From the Circuit Court of St. Charles County; Criminal Appeal; Judge Fred Rush.
Application Denied October 18, 1983.
Before Snyder, P.j., Dowd, Gaertner, JJ.
The opinion of the court was delivered by: Snyder
Appellant was found guilty by a jury and convicted of arson in the second degree, in violation of § 569.050 RSMo. 1978. He was sentenced as a persistent offender under § 558.016 RSMo. 1978 to fifteen years imprisonment. The judgment is affirmed.
Appellant asserts the trial court erred in: (1) granting the state's motion in limine which unduly restricted appellant's crossexamination of an important state's witness about whether a "deal" existed between the state and the witness; (2) failing to grant a new trial on the grounds of prosecutorial misconduct; (3) failing to instruct on lesser included offenses; and (4) failing to refer to an instruction on reasonable doubt in reply to a jury question. Appellant also argues that the evidence failed to support the verdict.
On March 31, 1980 a house or cabin owned by Allen and Paula Krshul, and occupied by Dorothy Parsons and Gary Bradley, burned to the ground. Neither Parsons nor Bradley were at home at the time of the fire, had no knowledge of how the fire started, and were not aware the house had burned until the following morning. It was not possible to determine the cause of the fire.
Before the fire on March 31, 1980, appellant arrived at witness Ron Ray's residence and asked Ray to step outside. Once outside, appellant asked Ray to take appellant's truck to the entrance of a driveway at the top of a hill and act as a lookout for him.
Appellant then removed a propane gas torch from his truck and entered the cabin rented by Dorothy Parsons and Gary Bradley. About ten minutes later appellant left the cabin and told Ray that he was burning it down for insurance reasons. Both men returned to Ray's residence and began watching television.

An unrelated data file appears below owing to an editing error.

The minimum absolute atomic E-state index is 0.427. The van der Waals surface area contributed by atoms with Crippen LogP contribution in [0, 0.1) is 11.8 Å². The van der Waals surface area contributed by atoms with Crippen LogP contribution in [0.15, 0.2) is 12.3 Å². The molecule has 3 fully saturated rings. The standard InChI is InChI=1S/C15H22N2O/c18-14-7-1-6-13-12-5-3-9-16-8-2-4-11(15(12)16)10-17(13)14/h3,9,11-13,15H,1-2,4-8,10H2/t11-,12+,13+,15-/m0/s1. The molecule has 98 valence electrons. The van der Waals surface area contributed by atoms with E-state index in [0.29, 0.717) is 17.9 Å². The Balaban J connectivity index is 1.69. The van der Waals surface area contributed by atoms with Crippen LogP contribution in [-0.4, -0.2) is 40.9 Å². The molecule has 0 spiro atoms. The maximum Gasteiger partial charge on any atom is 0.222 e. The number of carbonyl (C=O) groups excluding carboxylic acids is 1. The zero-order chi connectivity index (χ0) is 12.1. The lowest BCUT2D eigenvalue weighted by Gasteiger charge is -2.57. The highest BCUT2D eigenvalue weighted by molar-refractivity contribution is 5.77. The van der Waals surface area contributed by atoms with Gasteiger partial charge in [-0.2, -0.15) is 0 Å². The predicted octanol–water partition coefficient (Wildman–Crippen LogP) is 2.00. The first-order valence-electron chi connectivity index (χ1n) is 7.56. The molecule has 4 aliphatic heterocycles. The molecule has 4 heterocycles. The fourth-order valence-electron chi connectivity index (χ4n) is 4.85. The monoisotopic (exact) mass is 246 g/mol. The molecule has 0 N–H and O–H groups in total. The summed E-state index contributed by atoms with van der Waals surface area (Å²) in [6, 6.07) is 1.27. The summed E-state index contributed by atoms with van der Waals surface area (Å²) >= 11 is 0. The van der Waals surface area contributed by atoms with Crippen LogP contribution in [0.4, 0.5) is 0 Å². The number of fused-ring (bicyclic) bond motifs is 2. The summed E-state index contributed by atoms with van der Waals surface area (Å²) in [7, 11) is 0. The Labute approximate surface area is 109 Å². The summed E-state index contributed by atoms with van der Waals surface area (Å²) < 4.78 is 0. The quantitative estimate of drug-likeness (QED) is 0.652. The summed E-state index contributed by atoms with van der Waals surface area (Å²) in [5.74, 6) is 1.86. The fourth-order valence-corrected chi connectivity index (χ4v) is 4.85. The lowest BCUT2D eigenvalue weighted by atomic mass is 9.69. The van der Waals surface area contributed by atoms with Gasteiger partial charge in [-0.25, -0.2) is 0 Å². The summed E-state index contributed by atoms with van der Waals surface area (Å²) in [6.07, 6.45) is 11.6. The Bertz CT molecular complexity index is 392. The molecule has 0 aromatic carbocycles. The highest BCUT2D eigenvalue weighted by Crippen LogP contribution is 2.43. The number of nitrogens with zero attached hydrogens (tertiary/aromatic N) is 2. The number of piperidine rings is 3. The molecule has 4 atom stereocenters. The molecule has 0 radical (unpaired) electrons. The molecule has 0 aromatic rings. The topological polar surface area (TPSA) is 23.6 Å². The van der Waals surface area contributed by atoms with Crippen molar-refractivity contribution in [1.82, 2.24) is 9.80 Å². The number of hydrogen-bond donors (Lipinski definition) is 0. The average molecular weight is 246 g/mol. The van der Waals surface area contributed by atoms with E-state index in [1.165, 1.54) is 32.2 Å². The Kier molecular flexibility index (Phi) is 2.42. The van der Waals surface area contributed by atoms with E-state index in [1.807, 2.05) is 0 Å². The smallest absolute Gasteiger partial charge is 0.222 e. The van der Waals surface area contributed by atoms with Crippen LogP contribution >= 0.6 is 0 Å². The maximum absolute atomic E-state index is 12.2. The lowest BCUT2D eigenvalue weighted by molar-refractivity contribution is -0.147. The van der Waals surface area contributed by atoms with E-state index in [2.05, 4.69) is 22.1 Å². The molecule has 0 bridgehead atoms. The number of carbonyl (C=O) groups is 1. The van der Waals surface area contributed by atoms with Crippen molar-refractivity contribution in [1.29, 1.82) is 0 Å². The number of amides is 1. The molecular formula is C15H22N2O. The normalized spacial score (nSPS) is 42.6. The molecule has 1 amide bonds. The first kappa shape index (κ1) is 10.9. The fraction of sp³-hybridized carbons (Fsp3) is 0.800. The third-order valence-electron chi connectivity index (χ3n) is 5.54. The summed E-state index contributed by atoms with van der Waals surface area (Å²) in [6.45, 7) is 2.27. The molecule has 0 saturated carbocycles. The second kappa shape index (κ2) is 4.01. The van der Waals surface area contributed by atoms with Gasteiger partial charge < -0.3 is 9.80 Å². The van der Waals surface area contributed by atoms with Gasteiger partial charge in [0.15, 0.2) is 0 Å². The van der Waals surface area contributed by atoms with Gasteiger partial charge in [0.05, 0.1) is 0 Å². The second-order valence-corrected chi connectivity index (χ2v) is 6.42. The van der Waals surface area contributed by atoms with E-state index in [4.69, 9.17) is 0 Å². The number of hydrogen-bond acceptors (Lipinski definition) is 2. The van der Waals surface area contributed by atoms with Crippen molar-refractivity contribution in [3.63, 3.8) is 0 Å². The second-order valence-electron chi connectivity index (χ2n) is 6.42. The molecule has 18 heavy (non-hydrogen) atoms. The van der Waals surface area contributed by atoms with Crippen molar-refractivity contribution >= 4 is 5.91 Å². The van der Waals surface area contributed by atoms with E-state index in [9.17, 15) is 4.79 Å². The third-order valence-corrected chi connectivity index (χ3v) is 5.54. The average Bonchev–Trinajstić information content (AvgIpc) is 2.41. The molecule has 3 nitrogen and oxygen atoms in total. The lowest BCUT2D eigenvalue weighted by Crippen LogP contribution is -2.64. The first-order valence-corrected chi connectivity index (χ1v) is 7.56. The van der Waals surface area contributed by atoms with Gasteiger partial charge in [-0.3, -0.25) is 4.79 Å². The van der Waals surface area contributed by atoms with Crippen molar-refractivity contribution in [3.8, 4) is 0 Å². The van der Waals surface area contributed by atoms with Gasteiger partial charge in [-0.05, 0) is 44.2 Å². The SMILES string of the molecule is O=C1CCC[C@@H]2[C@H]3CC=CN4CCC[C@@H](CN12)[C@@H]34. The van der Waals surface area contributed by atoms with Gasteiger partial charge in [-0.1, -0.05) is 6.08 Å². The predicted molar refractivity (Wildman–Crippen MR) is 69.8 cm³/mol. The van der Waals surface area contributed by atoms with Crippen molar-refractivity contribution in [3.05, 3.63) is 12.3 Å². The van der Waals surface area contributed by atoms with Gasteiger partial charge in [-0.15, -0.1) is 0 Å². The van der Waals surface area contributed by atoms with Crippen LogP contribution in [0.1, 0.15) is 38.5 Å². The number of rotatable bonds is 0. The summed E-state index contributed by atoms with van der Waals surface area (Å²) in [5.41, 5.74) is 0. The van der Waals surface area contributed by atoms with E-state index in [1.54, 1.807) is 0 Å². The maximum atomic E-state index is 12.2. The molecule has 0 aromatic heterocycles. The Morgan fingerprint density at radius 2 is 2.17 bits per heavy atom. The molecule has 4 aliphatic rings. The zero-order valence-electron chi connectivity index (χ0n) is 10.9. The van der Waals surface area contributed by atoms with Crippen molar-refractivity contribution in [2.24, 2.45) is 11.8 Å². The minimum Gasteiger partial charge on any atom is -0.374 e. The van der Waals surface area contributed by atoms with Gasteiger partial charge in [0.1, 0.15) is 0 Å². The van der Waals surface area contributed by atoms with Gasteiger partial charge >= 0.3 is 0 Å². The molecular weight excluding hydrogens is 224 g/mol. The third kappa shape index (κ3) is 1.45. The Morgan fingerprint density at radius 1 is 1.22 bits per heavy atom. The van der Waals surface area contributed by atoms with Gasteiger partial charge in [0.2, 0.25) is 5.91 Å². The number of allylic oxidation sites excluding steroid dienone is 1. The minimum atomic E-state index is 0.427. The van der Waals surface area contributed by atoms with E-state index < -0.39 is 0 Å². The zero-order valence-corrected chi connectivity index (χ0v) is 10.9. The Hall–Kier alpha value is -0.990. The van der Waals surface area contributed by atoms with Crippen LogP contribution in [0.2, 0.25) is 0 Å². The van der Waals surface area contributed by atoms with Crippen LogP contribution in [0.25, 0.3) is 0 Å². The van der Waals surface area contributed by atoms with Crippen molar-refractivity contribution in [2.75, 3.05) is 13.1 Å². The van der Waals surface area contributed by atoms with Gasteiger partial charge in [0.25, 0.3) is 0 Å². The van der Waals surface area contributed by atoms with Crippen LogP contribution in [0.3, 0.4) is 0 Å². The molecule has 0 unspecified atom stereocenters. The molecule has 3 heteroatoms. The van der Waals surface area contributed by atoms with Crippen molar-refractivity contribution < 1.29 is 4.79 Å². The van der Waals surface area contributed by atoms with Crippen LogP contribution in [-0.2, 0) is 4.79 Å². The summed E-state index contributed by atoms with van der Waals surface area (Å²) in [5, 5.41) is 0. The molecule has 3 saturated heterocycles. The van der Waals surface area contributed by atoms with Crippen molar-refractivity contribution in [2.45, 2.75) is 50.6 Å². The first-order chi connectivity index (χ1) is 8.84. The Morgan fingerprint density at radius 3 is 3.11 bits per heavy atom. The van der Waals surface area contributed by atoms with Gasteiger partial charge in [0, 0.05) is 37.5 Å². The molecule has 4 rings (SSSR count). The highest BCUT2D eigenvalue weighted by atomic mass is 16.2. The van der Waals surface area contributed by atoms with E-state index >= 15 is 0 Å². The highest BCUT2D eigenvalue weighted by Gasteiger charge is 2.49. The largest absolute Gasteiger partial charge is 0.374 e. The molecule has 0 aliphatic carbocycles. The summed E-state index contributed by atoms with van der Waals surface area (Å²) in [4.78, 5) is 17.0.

A short while later appellant asked Ray to stand lookout again while appellant reentered the Krshul cabin. Appellant came out of the cabin a few minutes later and asked Ray to drive him down to the bottom of the hill. From this vantage point they saw that the inside of the cabin was on fire.
On May 27, 1980, appellant went to Ray's residence, slapped him in the face, and told him that if he gave police a statement, the appellant would kill him, his wife, and his son. The appellant left and when the police arrived ten minutes later, Ray told the police he would testify concerning the fire.
On direct examination Ray testified that he was presently serving a four month sentence for driving while intoxicated. On crossexamination he was interrogated about his prior misdemeanor convictions without objection. Appellant's attorney made several unsuccessful attempts to uncover a possible deal between the Franklin County authorities and Ray involving the dropping of pending charges against Ray, or more lenient treatment of Ray, by the Franklin County authorities, in return for Ray's testimony in this case.
During its deliberations the jury sent a note to the Judge requesting an explanation of "reasonable doubt." The trial court, after consultation with, and approval by, both lawyers, sent the note back to the jury with the answer "No" and the Judge's signature written on the bottom.
In his first point on appeal appellant alleges the trial court erred in granting the state's motion in limine restricting appellant's cross examination of witness Ray. The point is not well taken.
The filing of a motion in limine or an objection to the trial court's granting of the motion preserves nothing for appellate review. To preserve the error it is necessary for the appellant to make a contemporaneous objection at the time the evidence in question is introduced. State v. Foster, 608 S.W.2d ...